Voters’ lists are recognized worldwide as the single most successful mechanism for ensuring fairness in elections. Voter trust in the electoral system is the fundamental base of our representative democracy. It is this trust in the system that gives elected officials the legitimacy to govern on behalf of their residents. At least, that’s how it should be.
In February 2018, Rocky View County (RVC) council directed administration to create a voters’ list, with work to start no later than this October. When staff returned with options on how to proceed with the voters’ list July 9, the majority of council chose to walk away – not only from their previous commitment to RVC residents, but from any respect for democratic principles.
Pressure to introduce a voters’ list had been growing over time as rumours of voter fraud have been rampant throughout the County for decades. The naysayers claimed there was no evidence of fraud, so why bother. Then, in the 2017 election, a clear-cut case occurred in Division 9. RCMP decided to not proceed with charges, and the candidate had won by enough votes that the fraud would not have changed the results.
It was this hard evidence supporting all the rumours and hearsay evidence that originally helped convince councillors to support the creation of a voters’ list. However, that memory appears to have been ignored and now, for the most superficial reasons, the six-person majority on council has killed any hope of RVC’s electoral processes moving into the 21st century. Let’s not forget that Alberta and Saskatchewan are the only provinces without mandatory municipal voters’ lists.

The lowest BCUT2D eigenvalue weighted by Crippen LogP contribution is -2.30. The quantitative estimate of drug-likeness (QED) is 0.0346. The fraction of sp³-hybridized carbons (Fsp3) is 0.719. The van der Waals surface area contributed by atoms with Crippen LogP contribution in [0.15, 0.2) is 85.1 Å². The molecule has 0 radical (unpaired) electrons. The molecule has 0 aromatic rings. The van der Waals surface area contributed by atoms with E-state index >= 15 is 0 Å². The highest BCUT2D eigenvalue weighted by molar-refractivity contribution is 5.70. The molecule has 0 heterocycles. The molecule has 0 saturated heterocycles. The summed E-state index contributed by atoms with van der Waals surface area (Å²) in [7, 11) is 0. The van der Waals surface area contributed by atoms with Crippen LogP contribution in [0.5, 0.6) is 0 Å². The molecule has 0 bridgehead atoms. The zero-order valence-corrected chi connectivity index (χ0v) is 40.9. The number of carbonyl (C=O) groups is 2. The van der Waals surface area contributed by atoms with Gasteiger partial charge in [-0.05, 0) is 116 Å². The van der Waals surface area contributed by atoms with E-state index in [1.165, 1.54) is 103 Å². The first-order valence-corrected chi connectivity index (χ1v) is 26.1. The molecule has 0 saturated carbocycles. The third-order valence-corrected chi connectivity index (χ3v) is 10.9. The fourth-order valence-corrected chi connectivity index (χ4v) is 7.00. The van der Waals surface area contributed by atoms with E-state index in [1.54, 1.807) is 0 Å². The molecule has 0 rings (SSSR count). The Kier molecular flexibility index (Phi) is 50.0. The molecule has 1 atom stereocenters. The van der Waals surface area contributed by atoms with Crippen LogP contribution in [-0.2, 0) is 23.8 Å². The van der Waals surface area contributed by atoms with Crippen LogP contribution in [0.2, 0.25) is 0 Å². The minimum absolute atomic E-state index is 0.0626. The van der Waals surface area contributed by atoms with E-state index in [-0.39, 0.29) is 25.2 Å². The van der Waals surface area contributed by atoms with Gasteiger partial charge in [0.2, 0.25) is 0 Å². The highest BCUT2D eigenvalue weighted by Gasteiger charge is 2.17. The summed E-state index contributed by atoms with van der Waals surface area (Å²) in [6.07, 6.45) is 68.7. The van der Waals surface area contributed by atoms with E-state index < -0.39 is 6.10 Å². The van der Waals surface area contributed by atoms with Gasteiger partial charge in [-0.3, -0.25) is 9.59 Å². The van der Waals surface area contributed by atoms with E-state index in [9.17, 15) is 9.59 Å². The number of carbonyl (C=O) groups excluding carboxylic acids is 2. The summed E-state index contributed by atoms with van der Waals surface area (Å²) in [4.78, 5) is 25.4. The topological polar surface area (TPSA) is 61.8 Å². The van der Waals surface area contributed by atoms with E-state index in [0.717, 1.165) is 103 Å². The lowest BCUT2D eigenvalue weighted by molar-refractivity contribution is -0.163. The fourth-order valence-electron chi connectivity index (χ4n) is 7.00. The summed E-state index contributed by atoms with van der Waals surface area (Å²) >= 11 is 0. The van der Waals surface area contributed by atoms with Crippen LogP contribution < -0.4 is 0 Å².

Immediately after Coun. Kissel reminded her colleagues about the voter fraud case in her division, Coun. Henn, who only won by four votes, insisted that since nothing was broken, there was no need to fix it. Deputy Reeve Schule then claimed controversies from the last provincial election were evidence that voters’ lists were unnecessary. He maintained this assertion even after Coun. Wright pointed out that those issues involved poor voter identification practices, not the voters’ list itself. Lamentably, Schule and Henn’s display of willful ignorance is a trait that is becomingly increasingly common with the majority of this council.
It is a sad day for RVC when the only voices speaking out for the importance of improving our democratic practices are the three councillors that the majority have attempted to silence through punitive sanctions. The majority keeps insisting that it is these three who are the problem, not their own disrespect for rules and core democratic principles.
Rocky View Forward